The Museum of the City of New York explores “New York at Its Core“ through a multi-faceted permanent exhibition on the US mega metropolis. At its heart, the show’s Future City Lab allows visitors to try their own hand at shaping the fate of their melting pot city.

The first subway ticket ever sold, dating back to 1904, and the original shirt with the now-iconic “I ♥ NY“ print – these are just two of the must-see artifacts exhibited at the Museum of the City of New York. Meanwhile, the museum’s permanent exhibition and popular fixture, New York at Its Core, throws a scintillating spotlight on urban life in the Big Apple.

Visitors of the interactive exhibition in the Museum of the City of New York.
Future City Lab visitors can explore data and influence the virtual city.

Under the motto “money, density, diversity, and creativity”, the show highlights and explores the four cornerstones that have shaped New York and driven developments in recent decades. Beyond historic exhibits, displays, and installations, the curators placed special emphasis on interactivity – inviting visitors to start experimenting with their own city.

Visitors add their own ideas

At the center of it all: the Future City Lab. Here, visitors are confronted with the future of their city. “We wanted to show how people can actively change their future environment,” says Hilary Ballon. It’s often a challenge for museums to interpret the past, adds the Future City Lab curator. “New York’s history is rewritten every day, posing huge challenges. We want to emphasize these for our visitors and invite them to get involved.“

Visitors looking at the presentation boards at the exhibition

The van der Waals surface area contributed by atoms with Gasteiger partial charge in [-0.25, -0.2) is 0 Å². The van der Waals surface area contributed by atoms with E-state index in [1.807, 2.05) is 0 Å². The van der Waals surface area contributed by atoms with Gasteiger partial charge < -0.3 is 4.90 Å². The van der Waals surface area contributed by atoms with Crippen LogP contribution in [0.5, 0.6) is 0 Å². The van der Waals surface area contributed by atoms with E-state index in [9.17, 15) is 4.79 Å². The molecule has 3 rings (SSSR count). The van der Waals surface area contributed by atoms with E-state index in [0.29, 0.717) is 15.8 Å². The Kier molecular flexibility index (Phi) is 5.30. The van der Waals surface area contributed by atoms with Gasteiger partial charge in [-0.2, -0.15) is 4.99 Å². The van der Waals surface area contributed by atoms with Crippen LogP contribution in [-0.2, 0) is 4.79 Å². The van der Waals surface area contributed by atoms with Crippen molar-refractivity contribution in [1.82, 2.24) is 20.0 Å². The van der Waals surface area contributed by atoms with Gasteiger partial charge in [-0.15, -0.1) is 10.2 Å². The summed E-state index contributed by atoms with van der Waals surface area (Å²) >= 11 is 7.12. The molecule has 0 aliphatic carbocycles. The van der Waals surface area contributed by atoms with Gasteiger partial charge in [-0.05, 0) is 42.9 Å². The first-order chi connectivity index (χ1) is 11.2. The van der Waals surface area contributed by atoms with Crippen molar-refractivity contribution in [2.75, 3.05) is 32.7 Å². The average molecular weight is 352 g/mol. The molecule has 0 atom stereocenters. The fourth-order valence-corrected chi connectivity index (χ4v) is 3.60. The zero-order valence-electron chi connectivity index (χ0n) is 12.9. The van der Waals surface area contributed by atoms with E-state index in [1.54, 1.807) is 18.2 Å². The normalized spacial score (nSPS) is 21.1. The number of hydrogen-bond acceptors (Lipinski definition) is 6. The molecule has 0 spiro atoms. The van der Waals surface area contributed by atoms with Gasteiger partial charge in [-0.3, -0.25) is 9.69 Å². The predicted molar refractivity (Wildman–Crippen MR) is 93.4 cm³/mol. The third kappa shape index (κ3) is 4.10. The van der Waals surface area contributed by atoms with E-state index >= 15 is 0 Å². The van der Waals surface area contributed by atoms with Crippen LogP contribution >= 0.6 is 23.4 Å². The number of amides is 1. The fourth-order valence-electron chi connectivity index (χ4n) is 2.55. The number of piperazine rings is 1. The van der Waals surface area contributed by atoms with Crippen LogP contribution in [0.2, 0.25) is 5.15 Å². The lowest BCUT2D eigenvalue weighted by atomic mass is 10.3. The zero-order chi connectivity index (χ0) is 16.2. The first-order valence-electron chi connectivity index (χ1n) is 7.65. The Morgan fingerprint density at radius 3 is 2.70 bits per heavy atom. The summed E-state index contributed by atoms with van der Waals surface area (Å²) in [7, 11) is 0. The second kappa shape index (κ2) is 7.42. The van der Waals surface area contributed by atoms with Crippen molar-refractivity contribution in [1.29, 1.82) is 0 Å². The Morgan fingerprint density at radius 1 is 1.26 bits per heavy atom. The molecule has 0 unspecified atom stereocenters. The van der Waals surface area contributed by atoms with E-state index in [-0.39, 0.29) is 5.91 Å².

Urban data visualization in the Museum of the City of New York.

Undisputed highlight of the Future City Lab is a giant display showing real-time data on the metropolis. Digital touchscreens allow visitors to drag & drop new buildings, parks, or streets on the map. “We place visitors in the role of designers and city planners,” states Ballon. “When you design a city, the individual actions and engagement of each and every one of us count – so it’s something we all need to get involved in as residents.”

New Yorkers take charge of their own future

Beyond modern tech, the Future City Lab also offers traditional models and modes of interaction: For example, visitors can use colored notes to jot down their wishes and inspirations for the city. “These are real exercises that influence urban development. Change starts with the right questions,” explains Ballon. The exhibition also incorporates concepts from European and Asian cities considering how to deal with future scenarios like self-driving cars or “floating cities.”

Woman looks at interactive video screens in the exhibition.
Visitors explore stories from inhabitants of all five boroughs of New York City.

With its blend of options, the show addresses our everyday, digitally-filtered perception in a unique and unusual way, encouraging visitors to notice their own impact and significance within the fabric of the city. “The New Yorkers themselves are the real urban experts when it comes to determining our city’s future,” adds Ballon. “They’re the ones who live here and make decisions everyday; decisions that are already shaping tomorrow’s world.” As a curator, what she wants most of all is to pose the right questions, start a discussion, and inspire action, Ballon emphasizes.

visitors of the New York at its core exhibition
Visitors of the exhibition can become aware of their own significance as part of their city.

The right questions for the future

Against this background, the Future City Lab addresses a broad spectrum of topics: How can we create the right economic framework for the next generation? How should we meet the growing demand for housing? How can we integrate nature into the city? How will people navigate New York City in the future?

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The varied and multi-faceted collection leaves visitors with a clear message: When it comes to co-designing our urban future, the time is now.

Museum of the City of New York
1220 5th Ave & 103rd St,
New York, NY 10029, USA